Monday, 8 February 2016

Discovering startups 3: Interview with Roberto Macina, founder of Qurami

Roberto Macina, founder of Qurami

Roberto Macina is the founder of the Qurami, an application that helps you not to waste time during the queue. We asked him some questions for an interview.

1) When and where were you born?
I was born in Rome on May 29th, 1984 and I’ve always lived there.

2) Where did you study?
I studied Computer Engineering at “Rome III” University.

3) How did you get the idea of Qurami?
The idea of Qurami first raised while I was studying. It actually happened during a queue at the University administrative office. Looking at my iPhone I just thought: “there must be an app to avoid the line with a smartphone, without losing my time here”. Well, there wasn’t. And I invented it.

4) How much money did you need for launching Qurami? Was it hard to be financed?
I immediately involved other people to help developing my idea from a technical and commercial point of view. Initially I just used my personal money to start the project. Then we joined the Incubator Luiss-Enlabs and, thanks to the growing network of contacts and the first happy clients, we received some financing. To convince the investors we tried to go beyond our good idea: we created a great team of experts in multiple fields, developed a credible business plan and improved the technical quality of the app.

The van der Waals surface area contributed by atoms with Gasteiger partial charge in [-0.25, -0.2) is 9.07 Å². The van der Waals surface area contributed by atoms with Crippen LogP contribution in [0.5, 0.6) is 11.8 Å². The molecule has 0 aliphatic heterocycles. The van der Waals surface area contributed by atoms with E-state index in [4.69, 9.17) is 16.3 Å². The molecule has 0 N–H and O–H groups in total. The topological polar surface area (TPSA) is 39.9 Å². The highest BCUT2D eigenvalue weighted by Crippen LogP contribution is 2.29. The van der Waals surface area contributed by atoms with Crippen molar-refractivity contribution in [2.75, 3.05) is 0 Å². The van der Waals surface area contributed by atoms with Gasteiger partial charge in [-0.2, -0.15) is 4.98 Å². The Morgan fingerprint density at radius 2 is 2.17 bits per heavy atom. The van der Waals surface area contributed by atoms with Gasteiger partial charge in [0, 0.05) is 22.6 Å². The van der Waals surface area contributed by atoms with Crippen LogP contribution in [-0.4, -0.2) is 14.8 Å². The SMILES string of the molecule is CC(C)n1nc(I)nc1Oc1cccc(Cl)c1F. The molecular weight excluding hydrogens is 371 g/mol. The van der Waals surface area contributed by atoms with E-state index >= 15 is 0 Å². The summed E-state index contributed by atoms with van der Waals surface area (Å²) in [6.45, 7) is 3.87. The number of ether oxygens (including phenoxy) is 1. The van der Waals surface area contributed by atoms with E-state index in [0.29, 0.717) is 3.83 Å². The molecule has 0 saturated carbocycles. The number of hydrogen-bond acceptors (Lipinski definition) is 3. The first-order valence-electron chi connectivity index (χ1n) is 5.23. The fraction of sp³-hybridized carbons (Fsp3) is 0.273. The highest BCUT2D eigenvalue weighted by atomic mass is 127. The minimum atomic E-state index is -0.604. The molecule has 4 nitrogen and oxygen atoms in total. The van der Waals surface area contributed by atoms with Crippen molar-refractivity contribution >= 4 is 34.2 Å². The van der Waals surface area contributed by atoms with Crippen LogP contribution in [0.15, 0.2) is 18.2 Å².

5) How many people work for Qurami and what kind of contract do they have?
Currently there are 14 people  working for the Qurami project. Contracts range from fixed-term to open-end contracts, plus some consulting services.

6) The headquarter of Qurami is near the mani station of Rome (Termini), why did you choose that place? Wasn't it better to be outside the centre?
Our offices are located in the Luiss-Enlabs incubator, inside Termini railway station in Rome. The location is great, there are a lot of other innovative companies and a continuous series of events on entrepreneurship and technology. We really feel to work in the hearth of a vibrant business environment.

7) What is the business model of Qurami? What's the percentage you get from Apple and other companies?
Our business model is very simple. Qurami is free to download for the users while clients pay an annual fee to use the app. The cost varies with the number of premises.

8) If an italian wanted to create a start up about an application, would you suggest him/her to stay in Italy or to move to Silicon Valley (assuming he/she has the chance to move)?
We have created our company in Italy and from here we are expanding to several markets. It’s possible to do good business in our country, but it’s vital to always have an open approach and think globally.


4 comments:

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